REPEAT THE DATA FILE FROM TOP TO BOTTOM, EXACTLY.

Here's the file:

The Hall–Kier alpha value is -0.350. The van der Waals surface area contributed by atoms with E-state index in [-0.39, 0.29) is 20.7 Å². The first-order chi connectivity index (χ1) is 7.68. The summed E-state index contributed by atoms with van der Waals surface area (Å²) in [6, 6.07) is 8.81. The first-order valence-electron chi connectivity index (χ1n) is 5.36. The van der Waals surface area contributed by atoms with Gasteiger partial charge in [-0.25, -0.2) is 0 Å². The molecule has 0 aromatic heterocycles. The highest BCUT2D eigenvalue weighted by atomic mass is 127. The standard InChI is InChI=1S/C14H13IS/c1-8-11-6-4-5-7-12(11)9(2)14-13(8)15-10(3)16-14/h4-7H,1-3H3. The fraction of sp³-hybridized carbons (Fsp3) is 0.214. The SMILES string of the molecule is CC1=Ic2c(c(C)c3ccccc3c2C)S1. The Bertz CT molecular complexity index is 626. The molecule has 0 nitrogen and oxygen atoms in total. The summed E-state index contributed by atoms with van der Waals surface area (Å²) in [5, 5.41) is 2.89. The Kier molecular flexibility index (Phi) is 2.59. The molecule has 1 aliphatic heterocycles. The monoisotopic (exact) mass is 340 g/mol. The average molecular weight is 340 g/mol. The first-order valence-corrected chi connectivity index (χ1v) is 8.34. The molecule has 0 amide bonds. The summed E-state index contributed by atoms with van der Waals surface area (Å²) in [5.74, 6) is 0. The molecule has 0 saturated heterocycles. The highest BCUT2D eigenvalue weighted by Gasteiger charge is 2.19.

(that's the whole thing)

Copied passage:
The Hall–Kier alpha value is -0.350. The van der Waals surface area contributed by atoms with E-state index in [-0.39, 0.29) is 20.7 Å². The first-order chi connectivity index (χ1) is 7.68. The summed E-state index contributed by atoms with van der Waals surface area (Å²) in [6, 6.07) is 8.81. The first-order valence-electron chi connectivity index (χ1n) is 5.36. The van der Waals surface area contributed by atoms with Gasteiger partial charge in [-0.25, -0.2) is 0 Å². The molecule has 0 aromatic heterocycles. The highest BCUT2D eigenvalue weighted by atomic mass is 127. The standard InChI is InChI=1S/C14H13IS/c1-8-11-6-4-5-7-12(11)9(2)14-13(8)15-10(3)16-14/h4-7H,1-3H3. The fraction of sp³-hybridized carbons (Fsp3) is 0.214. The SMILES string of the molecule is CC1=Ic2c(c(C)c3ccccc3c2C)S1. The Bertz CT molecular complexity index is 626. The molecule has 0 nitrogen and oxygen atoms in total. The summed E-state index contributed by atoms with van der Waals surface area (Å²) in [5, 5.41) is 2.89. The Kier molecular flexibility index (Phi) is 2.59. The molecule has 1 aliphatic heterocycles. The monoisotopic (exact) mass is 340 g/mol. The average molecular weight is 340 g/mol. The first-order valence-corrected chi connectivity index (χ1v) is 8.34. The molecule has 0 amide bonds. The summed E-state index contributed by atoms with van der Waals surface area (Å²) in [5.74, 6) is 0. The molecule has 0 saturated heterocycles. The highest BCUT2D eigenvalue weighted by Gasteiger charge is 2.19.